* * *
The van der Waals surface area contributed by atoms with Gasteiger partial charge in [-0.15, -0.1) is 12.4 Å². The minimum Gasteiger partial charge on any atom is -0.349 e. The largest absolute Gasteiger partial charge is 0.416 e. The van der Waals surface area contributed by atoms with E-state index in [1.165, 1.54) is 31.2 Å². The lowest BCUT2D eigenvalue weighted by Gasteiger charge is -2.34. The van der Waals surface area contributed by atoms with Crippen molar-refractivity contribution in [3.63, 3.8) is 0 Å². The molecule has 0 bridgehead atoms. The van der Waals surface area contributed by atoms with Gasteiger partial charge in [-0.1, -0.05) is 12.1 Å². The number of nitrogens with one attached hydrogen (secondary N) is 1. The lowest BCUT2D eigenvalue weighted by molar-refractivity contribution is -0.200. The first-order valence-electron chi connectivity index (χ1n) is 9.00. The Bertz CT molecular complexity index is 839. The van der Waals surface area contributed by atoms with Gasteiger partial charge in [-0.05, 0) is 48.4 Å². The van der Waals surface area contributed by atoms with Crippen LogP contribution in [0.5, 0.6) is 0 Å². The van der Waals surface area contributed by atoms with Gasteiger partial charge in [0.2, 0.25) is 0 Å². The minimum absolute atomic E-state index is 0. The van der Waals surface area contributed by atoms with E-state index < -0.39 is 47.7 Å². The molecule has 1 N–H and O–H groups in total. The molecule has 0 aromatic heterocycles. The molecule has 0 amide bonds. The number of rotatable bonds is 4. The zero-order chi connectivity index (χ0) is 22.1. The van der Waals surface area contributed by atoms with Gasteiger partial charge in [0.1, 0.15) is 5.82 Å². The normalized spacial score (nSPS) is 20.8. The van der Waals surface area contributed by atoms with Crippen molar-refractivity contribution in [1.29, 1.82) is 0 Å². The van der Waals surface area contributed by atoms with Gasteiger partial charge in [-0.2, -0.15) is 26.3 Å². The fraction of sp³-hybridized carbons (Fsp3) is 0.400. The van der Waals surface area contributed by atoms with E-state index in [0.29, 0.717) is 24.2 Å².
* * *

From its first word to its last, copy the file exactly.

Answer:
The van der Waals surface area contributed by atoms with Gasteiger partial charge in [-0.15, -0.1) is 12.4 Å². The minimum Gasteiger partial charge on any atom is -0.349 e. The largest absolute Gasteiger partial charge is 0.416 e. The van der Waals surface area contributed by atoms with E-state index in [1.165, 1.54) is 31.2 Å². The lowest BCUT2D eigenvalue weighted by Gasteiger charge is -2.34. The van der Waals surface area contributed by atoms with Crippen molar-refractivity contribution in [3.63, 3.8) is 0 Å². The molecule has 0 bridgehead atoms. The van der Waals surface area contributed by atoms with Gasteiger partial charge in [-0.1, -0.05) is 12.1 Å². The number of nitrogens with one attached hydrogen (secondary N) is 1. The lowest BCUT2D eigenvalue weighted by molar-refractivity contribution is -0.200. The first-order valence-electron chi connectivity index (χ1n) is 9.00. The Bertz CT molecular complexity index is 839. The van der Waals surface area contributed by atoms with Gasteiger partial charge in [-0.05, 0) is 48.4 Å². The van der Waals surface area contributed by atoms with Crippen LogP contribution in [0.5, 0.6) is 0 Å². The van der Waals surface area contributed by atoms with Gasteiger partial charge in [0.2, 0.25) is 0 Å². The minimum absolute atomic E-state index is 0. The van der Waals surface area contributed by atoms with E-state index < -0.39 is 47.7 Å². The molecule has 1 N–H and O–H groups in total. The molecule has 0 aromatic heterocycles. The molecule has 0 amide bonds. The number of rotatable bonds is 4. The zero-order chi connectivity index (χ0) is 22.1. The van der Waals surface area contributed by atoms with Gasteiger partial charge in [0.1, 0.15) is 5.82 Å². The normalized spacial score (nSPS) is 20.8. The van der Waals surface area contributed by atoms with Crippen molar-refractivity contribution in [1.29, 1.82) is 0 Å². The van der Waals surface area contributed by atoms with Gasteiger partial charge in [-0.2, -0.15) is 26.3 Å². The fraction of sp³-hybridized carbons (Fsp3) is 0.400. The van der Waals surface area contributed by atoms with E-state index in [0.29, 0.717) is 24.2 Å².